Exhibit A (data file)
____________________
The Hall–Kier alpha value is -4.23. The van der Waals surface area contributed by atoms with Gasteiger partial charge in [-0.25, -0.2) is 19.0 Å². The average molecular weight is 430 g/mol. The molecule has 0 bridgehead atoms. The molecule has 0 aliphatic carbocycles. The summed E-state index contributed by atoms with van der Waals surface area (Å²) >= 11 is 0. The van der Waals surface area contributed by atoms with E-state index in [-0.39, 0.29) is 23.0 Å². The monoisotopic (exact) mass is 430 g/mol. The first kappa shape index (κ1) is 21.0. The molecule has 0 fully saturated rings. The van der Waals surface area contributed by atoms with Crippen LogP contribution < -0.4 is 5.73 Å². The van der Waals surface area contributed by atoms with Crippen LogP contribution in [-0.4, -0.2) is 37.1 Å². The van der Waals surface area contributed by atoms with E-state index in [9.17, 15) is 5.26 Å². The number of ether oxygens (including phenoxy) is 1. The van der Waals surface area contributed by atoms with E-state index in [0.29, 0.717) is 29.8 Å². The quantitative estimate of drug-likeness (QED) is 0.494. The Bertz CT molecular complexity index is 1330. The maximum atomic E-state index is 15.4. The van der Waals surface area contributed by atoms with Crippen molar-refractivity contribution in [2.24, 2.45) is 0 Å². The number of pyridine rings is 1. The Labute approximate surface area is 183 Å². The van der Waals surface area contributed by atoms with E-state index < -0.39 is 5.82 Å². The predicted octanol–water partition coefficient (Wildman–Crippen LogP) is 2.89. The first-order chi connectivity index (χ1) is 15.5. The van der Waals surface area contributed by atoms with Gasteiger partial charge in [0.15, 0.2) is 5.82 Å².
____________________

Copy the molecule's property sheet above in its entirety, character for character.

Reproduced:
The Hall–Kier alpha value is -4.23. The van der Waals surface area contributed by atoms with Gasteiger partial charge in [-0.25, -0.2) is 19.0 Å². The average molecular weight is 430 g/mol. The molecule has 0 bridgehead atoms. The molecule has 0 aliphatic carbocycles. The summed E-state index contributed by atoms with van der Waals surface area (Å²) >= 11 is 0. The van der Waals surface area contributed by atoms with E-state index in [-0.39, 0.29) is 23.0 Å². The monoisotopic (exact) mass is 430 g/mol. The first kappa shape index (κ1) is 21.0. The molecule has 0 fully saturated rings. The van der Waals surface area contributed by atoms with Crippen LogP contribution < -0.4 is 5.73 Å². The van der Waals surface area contributed by atoms with Crippen LogP contribution in [-0.4, -0.2) is 37.1 Å². The van der Waals surface area contributed by atoms with E-state index in [9.17, 15) is 5.26 Å². The number of ether oxygens (including phenoxy) is 1. The van der Waals surface area contributed by atoms with E-state index in [0.29, 0.717) is 29.8 Å². The quantitative estimate of drug-likeness (QED) is 0.494. The Bertz CT molecular complexity index is 1330. The maximum atomic E-state index is 15.4. The van der Waals surface area contributed by atoms with Crippen molar-refractivity contribution in [2.24, 2.45) is 0 Å². The number of pyridine rings is 1. The Labute approximate surface area is 183 Å². The van der Waals surface area contributed by atoms with E-state index < -0.39 is 5.82 Å². The predicted octanol–water partition coefficient (Wildman–Crippen LogP) is 2.89. The first-order chi connectivity index (χ1) is 15.5. The van der Waals surface area contributed by atoms with Gasteiger partial charge in [0.15, 0.2) is 5.82 Å².